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What’s the Difference Between a Lawyer and an Attorney? (2021 Update)

What’s the Difference Between a Lawyer and an Attorney? (2021 Update)

The terms lawyer and attorney are often used interchangeably, however their meanings differ in Australia and the United States.

8th June 2021
Reading Time: 3 minutes

We often see the terms ‘lawyer’ and ‘attorney’ used interchangeably in television shows, books and films. However, they are significantly different both in what they actually do and where the terms apply. This article will discuss what the difference between what a lawyer and an attorney is.

Lawyers in Australia

In Australia, the term ‘lawyer’ refers to any person who has been admitted to the legal profession as a barrister or solicitor. The term ‘lawyer’ describes both barristers and solicitors. However, solicitors and barristers are very different in practice. A solicitor advises clients and prepares documentation. By contrast, barristers are experts in advocacy and preparing cases for trial. Barristers will appear in Court and present their client’s case before a Judge. Although confusing, solicitors can also appear in Court however, barristers are normally hired to present cases of a more complex nature. Although not common in Australian terminology, ‘attorney’ in Australia tends to refer to solicitors rather than barristers. It is just a synonym for the word ‘solicitor’, which has developed due to it’s common use in American lexicon.

Power of attorney

It’s important to note that a Power of Attorney has no relation to legal practice in Australia. A power of attorney is where one person appoints another to manage their financial affairs. This person does not have to be a lawyer, but is usually someone the appointer trusts such as a family member. An Enduring Power of Attorney is where this appointment lasts where the appointer loses mental capacity. 

In the United States

The term ‘attorney’ does not have the same meaning as it does within the United States legal system. In the United States, the term ‘attorney’ is very different to what Australians consider a solicitor or barrister. Within the United States legal system, ‘attorney’ is short for an attorney at law. It refers to an individual who is able to prosecute, and defend cases in a Court of law. In essence, this means you can only be an attorney if you have passed the bar exam, and have permission to practice in a jurisdiction. Unlike Australia, the United States does not draw a distinction between barristers and solicitors, meaning that any lawyer in the United States can be considered an attorney.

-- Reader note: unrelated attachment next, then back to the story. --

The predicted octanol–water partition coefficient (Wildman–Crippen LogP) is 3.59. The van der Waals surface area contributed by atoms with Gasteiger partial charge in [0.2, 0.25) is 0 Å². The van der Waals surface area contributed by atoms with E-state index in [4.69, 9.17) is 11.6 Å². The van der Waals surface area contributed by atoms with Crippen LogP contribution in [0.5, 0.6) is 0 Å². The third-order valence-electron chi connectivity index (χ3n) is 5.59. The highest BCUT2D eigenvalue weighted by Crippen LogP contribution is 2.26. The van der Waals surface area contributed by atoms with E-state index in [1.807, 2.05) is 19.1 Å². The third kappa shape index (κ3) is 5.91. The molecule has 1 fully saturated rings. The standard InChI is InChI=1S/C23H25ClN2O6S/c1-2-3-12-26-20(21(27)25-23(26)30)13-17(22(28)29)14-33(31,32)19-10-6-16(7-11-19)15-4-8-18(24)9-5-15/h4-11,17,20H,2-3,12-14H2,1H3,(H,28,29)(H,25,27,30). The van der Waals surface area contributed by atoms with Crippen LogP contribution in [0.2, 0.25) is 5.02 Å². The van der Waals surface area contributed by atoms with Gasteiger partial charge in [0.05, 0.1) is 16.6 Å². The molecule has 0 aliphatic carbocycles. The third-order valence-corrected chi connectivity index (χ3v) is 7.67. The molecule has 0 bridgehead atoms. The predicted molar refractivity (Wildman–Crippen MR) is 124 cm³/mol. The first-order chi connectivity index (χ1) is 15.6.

Trademark/Patent Attorney: An exception?

A Trademark Attorney is the exception to the rule within Australia. Those who are qualified to represent clients in matters of intellectual property law, adopt the official title of ‘attorney’. They are represented by organisations, such as The Institute of Patent and TradeMark Attorneys of Australia, who also acknowledge that this is the official title for those working in intellectual law. But remember even if they hold this title of ‘attorney’ for all intents and purposes, they are solicitors, and barristers.

Lawyer versus Attorney

‘Lawyer’ is the correct term to use in Australia for both a barrister and solicitor. However, people occasionally use the term ‘attorney’ when referring to patent or trademark attorneys. In the United States, the term ‘attorney’ refers to lawyers who both deal with documentation and present cases in Court. Australia’s legal system is largely descended from the United Kingdom’s, meaning that many of the terms which apply in the UK have become common in Australia as well.

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Author
Anthony Guerrieri

Anthony is a Paralegal working in our content team, which writes free legal guides aimed at improving public awareness of legal and business issues. Anthony has an interest in simplifying complex legal problems in order to allow people to understand their legal dilemmas.